Corporate Europe Observatory

Exposing the power of corporate lobbying in the EU

Revolving doors

Read about people who've gone through the revolving door

The revolving door is one of the most important ways in which lobbyists can influence the political agenda in Brussels. When senior European decision-makers - Commissioners, MEPs, officials - leave office and go straight into lobby jobs, or when lobbyists join the EU institutions, the risk of significant conflicts of interest is great, undermining democratic, public-interest decision-making. CEO is working with the Alliance for Lobbying Transparency and Ethics Regulation (ALTER-EU) to challenge the revolving door and to demand that it is effectively regulated.

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The corporate lobby tour

Story

A telling mistake

Ms Barbara Gallani, who will become EFSA's Director for Communications from 1 May, was up until late March 2016 working for the largest lobby group for the food and drink industry in the UK, the Food and Drink Federation (FDF).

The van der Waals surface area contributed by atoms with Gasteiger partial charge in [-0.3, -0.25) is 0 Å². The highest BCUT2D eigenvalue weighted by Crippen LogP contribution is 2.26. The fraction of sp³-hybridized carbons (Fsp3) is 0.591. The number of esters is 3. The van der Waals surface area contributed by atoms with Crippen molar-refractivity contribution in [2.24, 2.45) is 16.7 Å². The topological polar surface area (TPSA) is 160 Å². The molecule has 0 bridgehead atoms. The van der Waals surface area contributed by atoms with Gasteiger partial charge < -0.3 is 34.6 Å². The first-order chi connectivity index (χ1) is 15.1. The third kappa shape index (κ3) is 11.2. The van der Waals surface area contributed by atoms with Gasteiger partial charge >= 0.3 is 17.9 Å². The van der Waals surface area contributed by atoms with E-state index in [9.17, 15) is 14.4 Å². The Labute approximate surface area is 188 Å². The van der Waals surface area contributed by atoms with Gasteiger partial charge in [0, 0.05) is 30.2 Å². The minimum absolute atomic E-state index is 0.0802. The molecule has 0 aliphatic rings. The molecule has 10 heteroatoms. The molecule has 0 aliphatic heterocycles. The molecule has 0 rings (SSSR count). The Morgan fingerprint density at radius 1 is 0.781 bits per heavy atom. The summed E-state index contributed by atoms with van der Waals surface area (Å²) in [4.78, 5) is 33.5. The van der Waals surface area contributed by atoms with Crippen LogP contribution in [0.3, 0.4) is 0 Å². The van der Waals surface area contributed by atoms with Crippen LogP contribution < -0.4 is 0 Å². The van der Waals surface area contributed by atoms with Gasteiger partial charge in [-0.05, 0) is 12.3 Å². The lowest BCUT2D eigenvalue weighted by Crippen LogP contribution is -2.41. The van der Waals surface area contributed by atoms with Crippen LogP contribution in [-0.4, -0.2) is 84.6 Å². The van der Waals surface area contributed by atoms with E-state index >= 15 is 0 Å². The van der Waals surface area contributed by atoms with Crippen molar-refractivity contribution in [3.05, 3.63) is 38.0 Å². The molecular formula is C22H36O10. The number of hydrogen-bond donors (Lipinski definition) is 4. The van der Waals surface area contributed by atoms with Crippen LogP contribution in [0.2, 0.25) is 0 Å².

CEO reviews recent developments in the Commission's approach to the revolving door.

Our reaction to European Commission report on revolving door issue.

Conflicts of interest in the field of energy and climate policy are being ignored by EU institutions allowing some of the world’s biggest polluters to potentially benefit from the know-how and contact books of top Brussels insiders, according to a new report.

Stop the Crop

Alternative Trade Mandate